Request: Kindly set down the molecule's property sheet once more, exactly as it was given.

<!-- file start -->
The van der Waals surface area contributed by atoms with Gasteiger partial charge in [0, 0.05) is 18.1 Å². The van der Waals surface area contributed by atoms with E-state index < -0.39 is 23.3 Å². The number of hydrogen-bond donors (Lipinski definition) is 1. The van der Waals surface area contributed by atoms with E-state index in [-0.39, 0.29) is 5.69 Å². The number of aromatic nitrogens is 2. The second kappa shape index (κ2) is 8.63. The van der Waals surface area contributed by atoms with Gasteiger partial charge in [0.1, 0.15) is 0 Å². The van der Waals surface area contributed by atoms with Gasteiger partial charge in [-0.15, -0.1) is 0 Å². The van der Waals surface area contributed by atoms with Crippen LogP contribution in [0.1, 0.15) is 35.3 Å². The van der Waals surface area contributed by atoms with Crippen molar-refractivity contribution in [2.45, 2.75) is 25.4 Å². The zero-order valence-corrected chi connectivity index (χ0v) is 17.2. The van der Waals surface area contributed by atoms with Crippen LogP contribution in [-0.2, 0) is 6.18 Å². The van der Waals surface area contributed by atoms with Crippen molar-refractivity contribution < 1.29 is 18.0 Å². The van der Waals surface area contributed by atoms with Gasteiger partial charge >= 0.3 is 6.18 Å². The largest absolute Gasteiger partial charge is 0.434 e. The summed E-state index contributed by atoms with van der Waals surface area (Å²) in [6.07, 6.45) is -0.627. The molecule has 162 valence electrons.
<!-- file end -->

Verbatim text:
The van der Waals surface area contributed by atoms with Gasteiger partial charge in [0, 0.05) is 18.1 Å². The van der Waals surface area contributed by atoms with E-state index < -0.39 is 23.3 Å². The number of hydrogen-bond donors (Lipinski definition) is 1. The van der Waals surface area contributed by atoms with E-state index in [-0.39, 0.29) is 5.69 Å². The number of aromatic nitrogens is 2. The second kappa shape index (κ2) is 8.63. The van der Waals surface area contributed by atoms with Gasteiger partial charge in [0.1, 0.15) is 0 Å². The van der Waals surface area contributed by atoms with Gasteiger partial charge in [-0.15, -0.1) is 0 Å². The van der Waals surface area contributed by atoms with Crippen LogP contribution in [0.1, 0.15) is 35.3 Å². The van der Waals surface area contributed by atoms with Crippen molar-refractivity contribution in [2.45, 2.75) is 25.4 Å². The zero-order valence-corrected chi connectivity index (χ0v) is 17.2. The van der Waals surface area contributed by atoms with Crippen LogP contribution in [-0.2, 0) is 6.18 Å². The van der Waals surface area contributed by atoms with Crippen molar-refractivity contribution < 1.29 is 18.0 Å². The van der Waals surface area contributed by atoms with Gasteiger partial charge >= 0.3 is 6.18 Å². The largest absolute Gasteiger partial charge is 0.434 e. The summed E-state index contributed by atoms with van der Waals surface area (Å²) in [6.07, 6.45) is -0.627. The molecule has 162 valence electrons.